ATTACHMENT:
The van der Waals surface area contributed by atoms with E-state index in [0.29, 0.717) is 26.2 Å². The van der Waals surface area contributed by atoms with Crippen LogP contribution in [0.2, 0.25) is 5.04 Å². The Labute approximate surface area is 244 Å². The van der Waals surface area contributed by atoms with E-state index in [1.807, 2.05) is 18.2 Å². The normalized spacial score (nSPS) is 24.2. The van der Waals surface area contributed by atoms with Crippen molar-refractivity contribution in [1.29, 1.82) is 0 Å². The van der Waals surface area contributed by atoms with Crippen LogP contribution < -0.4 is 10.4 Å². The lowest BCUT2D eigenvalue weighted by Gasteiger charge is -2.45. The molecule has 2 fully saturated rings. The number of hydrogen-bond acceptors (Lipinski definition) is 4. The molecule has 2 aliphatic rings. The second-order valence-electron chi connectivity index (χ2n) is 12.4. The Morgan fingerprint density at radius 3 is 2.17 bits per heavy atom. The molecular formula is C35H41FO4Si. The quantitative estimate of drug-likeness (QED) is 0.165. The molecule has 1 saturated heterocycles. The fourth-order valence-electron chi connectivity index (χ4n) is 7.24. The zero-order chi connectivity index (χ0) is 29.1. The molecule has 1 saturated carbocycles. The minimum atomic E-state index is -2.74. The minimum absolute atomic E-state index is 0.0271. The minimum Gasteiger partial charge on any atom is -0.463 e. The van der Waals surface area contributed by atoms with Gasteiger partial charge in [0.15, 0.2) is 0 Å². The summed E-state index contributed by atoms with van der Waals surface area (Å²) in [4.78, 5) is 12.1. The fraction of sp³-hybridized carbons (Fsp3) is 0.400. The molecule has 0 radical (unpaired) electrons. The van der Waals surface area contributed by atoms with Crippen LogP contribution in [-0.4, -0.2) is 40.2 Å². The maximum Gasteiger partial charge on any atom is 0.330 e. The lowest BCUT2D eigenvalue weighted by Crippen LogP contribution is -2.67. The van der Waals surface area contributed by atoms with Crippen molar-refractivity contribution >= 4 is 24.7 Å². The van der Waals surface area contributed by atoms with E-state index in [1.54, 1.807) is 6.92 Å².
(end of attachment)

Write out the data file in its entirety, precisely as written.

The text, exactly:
The van der Waals surface area contributed by atoms with E-state index in [0.29, 0.717) is 26.2 Å². The van der Waals surface area contributed by atoms with Crippen LogP contribution in [0.2, 0.25) is 5.04 Å². The Labute approximate surface area is 244 Å². The van der Waals surface area contributed by atoms with E-state index in [1.807, 2.05) is 18.2 Å². The normalized spacial score (nSPS) is 24.2. The van der Waals surface area contributed by atoms with Crippen molar-refractivity contribution in [1.29, 1.82) is 0 Å². The van der Waals surface area contributed by atoms with Crippen LogP contribution < -0.4 is 10.4 Å². The lowest BCUT2D eigenvalue weighted by Gasteiger charge is -2.45. The molecule has 2 fully saturated rings. The number of hydrogen-bond acceptors (Lipinski definition) is 4. The molecule has 2 aliphatic rings. The second-order valence-electron chi connectivity index (χ2n) is 12.4. The Morgan fingerprint density at radius 3 is 2.17 bits per heavy atom. The molecular formula is C35H41FO4Si. The quantitative estimate of drug-likeness (QED) is 0.165. The molecule has 1 saturated heterocycles. The fourth-order valence-electron chi connectivity index (χ4n) is 7.24. The zero-order chi connectivity index (χ0) is 29.1. The molecule has 1 saturated carbocycles. The minimum atomic E-state index is -2.74. The minimum absolute atomic E-state index is 0.0271. The minimum Gasteiger partial charge on any atom is -0.463 e. The van der Waals surface area contributed by atoms with Gasteiger partial charge in [0.15, 0.2) is 0 Å². The summed E-state index contributed by atoms with van der Waals surface area (Å²) in [4.78, 5) is 12.1. The fraction of sp³-hybridized carbons (Fsp3) is 0.400. The molecule has 0 radical (unpaired) electrons. The van der Waals surface area contributed by atoms with Crippen LogP contribution in [-0.4, -0.2) is 40.2 Å². The maximum Gasteiger partial charge on any atom is 0.330 e. The lowest BCUT2D eigenvalue weighted by Crippen LogP contribution is -2.67. The van der Waals surface area contributed by atoms with Crippen molar-refractivity contribution >= 4 is 24.7 Å². The van der Waals surface area contributed by atoms with E-state index in [1.54, 1.807) is 6.92 Å².